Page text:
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Lael Brainard is the new director of the president's National Economic Council

EYDER PERALTA, HOST:

There's a new key player on the White House economic team, and she's a familiar face. Lael Brainard, who has been vice chair at the Federal Reserve, started a new job this past week as director of the president's National Economic Council. She'll coordinate the different Cabinet departments and other economic arms of the government. And she's taking over at an uncertain moment for the economy. The job market is still very strong, while economic growth has been slowing and inflation remains stubbornly high. NPR's Scott Horsley joins us now to talk about what Brainard brings to the White House and what she leaves behind at the Fed. Hey, Scott.

SCOTT HORSLEY, BYLINE: Hi, Eyder. Good to be with you.

PERALTA: So Brainard already knows her way around the White House. Tell us about her background.

HORSLEY: She is a Harvard-trained economist who served in both the Clinton and Obama administrations. She's worked in the Treasury Department. She knows both domestic and international economics. She's been on the Federal Reserve Board for almost a decade now. She was initially appointed there by former President Obama and then elevated to the vice chair's post by President Biden. She had also been considered for the Fed chairman's job and for the job of Treasury secretary in the Biden administration. In a statement, the president called Brainard a trusted veteran who understands how the economy affects everyday people.

PERALTA: Does her move to the White House signal some kind of shakeup in policy?

HORSLEY: No, I don't think so. I think we're going to see a lot of continuity with her predecessor, Brian Deese, who's held the job for the last couple of years. You know, this is the point in an administration when you usually see some turnover. People are worn out after a couple of years in the fishbowl. And it's also a chance for them to go out and make some money in the private sector. So I don't think this is a signal of abrupt change. Obviously, we have a divided Congress now, so there's not going to be a lot of opportunity for ambitious economic legislation. Instead, Brainard's job is mostly going to be implementing the bills that were already passed and then putting out whatever economic fires pop up.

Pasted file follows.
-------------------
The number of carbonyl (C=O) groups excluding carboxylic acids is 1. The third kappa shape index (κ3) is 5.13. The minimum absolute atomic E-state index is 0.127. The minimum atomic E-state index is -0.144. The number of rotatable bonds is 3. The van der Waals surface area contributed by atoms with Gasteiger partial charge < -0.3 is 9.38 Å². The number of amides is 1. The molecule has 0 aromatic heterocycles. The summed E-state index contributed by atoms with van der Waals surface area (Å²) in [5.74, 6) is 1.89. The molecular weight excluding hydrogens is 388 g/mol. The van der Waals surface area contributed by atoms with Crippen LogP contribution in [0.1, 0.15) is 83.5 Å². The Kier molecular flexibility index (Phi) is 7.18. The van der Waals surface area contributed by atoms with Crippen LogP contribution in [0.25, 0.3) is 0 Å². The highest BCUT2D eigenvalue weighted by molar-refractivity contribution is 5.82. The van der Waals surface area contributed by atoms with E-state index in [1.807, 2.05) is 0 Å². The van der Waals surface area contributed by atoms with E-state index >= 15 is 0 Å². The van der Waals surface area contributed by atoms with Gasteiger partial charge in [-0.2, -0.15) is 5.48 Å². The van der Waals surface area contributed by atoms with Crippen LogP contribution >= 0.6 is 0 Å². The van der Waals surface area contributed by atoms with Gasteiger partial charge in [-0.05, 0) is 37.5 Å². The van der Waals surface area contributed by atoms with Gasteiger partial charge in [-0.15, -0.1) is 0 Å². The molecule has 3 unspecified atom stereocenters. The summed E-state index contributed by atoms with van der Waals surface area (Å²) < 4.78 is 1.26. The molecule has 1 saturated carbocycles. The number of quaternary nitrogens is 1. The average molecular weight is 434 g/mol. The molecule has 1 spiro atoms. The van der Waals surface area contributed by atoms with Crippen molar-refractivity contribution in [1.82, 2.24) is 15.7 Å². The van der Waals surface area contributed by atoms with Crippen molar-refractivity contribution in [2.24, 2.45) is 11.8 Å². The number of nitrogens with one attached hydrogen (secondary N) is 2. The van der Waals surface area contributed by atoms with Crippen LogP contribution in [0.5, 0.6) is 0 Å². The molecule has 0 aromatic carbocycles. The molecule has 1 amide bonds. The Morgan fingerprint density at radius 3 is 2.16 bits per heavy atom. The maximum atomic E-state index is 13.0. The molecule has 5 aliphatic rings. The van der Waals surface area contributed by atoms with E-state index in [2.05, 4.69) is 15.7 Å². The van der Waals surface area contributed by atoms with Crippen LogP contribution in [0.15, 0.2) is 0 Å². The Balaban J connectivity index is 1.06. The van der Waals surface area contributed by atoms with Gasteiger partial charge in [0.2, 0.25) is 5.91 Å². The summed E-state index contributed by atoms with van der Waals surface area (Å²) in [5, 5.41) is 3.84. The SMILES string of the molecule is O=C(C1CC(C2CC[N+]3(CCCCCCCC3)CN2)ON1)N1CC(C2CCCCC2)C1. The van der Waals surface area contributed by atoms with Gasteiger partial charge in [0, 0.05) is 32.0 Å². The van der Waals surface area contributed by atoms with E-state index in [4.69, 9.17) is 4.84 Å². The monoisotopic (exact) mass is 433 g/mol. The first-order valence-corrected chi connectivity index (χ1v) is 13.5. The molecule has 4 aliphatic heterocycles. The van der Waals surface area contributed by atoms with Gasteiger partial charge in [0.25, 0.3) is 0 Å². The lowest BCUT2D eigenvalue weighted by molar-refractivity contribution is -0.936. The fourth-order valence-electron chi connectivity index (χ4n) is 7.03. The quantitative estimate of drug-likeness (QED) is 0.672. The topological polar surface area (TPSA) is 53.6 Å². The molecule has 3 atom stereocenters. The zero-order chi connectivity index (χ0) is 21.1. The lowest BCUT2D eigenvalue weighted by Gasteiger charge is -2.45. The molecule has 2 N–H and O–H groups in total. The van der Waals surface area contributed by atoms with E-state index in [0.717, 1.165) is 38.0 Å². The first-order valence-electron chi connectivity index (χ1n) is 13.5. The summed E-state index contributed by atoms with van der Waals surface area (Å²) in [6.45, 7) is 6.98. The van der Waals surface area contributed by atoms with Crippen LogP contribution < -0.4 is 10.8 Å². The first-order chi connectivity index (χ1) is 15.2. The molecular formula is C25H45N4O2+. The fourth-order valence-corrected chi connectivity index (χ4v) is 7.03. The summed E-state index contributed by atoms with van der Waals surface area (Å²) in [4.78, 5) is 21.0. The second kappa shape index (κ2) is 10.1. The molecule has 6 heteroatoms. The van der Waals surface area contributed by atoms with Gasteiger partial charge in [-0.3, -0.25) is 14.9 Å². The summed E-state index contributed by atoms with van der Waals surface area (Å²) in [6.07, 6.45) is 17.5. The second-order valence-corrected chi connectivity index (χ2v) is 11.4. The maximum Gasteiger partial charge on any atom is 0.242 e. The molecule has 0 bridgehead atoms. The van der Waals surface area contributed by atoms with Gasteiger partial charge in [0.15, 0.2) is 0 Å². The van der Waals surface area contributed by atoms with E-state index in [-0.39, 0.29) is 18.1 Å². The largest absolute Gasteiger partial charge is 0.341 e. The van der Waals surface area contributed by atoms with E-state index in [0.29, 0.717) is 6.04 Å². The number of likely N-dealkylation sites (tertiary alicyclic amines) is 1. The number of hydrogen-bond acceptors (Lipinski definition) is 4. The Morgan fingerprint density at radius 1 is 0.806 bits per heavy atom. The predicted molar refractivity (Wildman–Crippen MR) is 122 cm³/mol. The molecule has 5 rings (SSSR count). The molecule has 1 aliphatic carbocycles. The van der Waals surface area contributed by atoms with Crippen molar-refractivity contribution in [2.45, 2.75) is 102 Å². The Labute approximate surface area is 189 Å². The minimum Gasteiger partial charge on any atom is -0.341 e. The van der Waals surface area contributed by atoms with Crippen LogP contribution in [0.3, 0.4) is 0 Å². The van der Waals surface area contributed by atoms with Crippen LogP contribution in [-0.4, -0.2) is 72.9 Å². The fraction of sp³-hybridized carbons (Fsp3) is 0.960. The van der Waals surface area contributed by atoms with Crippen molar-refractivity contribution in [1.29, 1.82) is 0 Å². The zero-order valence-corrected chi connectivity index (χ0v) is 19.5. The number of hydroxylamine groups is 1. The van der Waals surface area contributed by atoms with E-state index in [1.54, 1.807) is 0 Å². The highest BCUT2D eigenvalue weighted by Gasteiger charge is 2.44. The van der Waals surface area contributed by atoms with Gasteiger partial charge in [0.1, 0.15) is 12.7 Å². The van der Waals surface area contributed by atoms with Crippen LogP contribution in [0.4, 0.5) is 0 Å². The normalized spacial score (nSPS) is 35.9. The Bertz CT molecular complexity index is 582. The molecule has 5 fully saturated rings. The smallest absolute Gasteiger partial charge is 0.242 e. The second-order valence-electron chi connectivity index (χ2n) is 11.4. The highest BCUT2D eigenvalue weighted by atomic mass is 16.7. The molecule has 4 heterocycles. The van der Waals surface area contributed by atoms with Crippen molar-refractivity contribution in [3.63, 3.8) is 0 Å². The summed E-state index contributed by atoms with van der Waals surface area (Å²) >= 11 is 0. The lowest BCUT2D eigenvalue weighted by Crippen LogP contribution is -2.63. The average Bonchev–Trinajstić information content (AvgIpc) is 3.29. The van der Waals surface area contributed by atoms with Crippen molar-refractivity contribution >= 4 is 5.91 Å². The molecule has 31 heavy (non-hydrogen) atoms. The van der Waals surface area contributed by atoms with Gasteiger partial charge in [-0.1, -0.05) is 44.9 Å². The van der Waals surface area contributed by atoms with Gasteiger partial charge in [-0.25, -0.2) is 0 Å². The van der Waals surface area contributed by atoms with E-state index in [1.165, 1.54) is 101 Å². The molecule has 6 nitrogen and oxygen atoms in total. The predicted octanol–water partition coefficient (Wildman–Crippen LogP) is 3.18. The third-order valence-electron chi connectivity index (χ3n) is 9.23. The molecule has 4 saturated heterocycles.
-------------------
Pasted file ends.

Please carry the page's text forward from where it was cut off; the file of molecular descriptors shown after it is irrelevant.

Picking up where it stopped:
A potential economic fire on the horizon, of course, is the battle over the debt ceiling. Congress needs to raise the government's borrowing limit or risk a potentially disastrous default sometime this summer or early fall. The National Economic Council director is usually a fairly low-profile job, but by virtue of her background, Brainard might be in front of the cameras a little bit more often, serving as an economic spokesperson for the White House.

PERALTA: So when he makes this move, the president has filled one vacancy and created another. What does Brainard's departure mean for the Fed?

HORSLEY: She has been an important and influential player at the central bank as it wrestled first with the economic collapse caused by the pandemic and then more recently with stubbornly high inflation. There has not been a lot of disagreement among Fed officials about the urgent need to get a handle on inflation. The Fed's moved aggressively to raise interest rates, and Brainard's been part of that consensus.

However, she has also been a strong voice for workers, and she's shined a spotlight on corporate profits. Speaking at the University of Chicago last month, she noted that workers' share of the economy has gone down in the last couple of years, while corporate profits have held steady at near-record highs. She suggested those corporate profits could come down in a way that eases inflation without having to suffer a big jump in unemployment. And that's an important perspective that sort of sets her apart from some of the other policymakers on the Fed's governing board.

PERALTA: Do we know who's going to replace her?

HORSLEY: We don't know. A couple of names have been floated, a couple of academic economists - Janice Eberly and Dynan. Eberly is at Northwestern University. Dynan is at Harvard. They have both worked in the Treasury Department in the past, and they both reportedly have strong backing from Treasury Secretary Janet Yellen, who, of course, used to be leader of the central bank.

PERALTA: NPR's Scott Horsley. Scott, thank you.

HORSLEY: You're welcome. Transcript provided by NPR, Copyright NPR.

Eyder Peralta is NPR's East Africa correspondent based in Nairobi, Kenya.
Scott Horsley is NPR's Chief Economics Correspondent. He reports on ups and downs in the national economy as well as fault lines between booming and busting communities.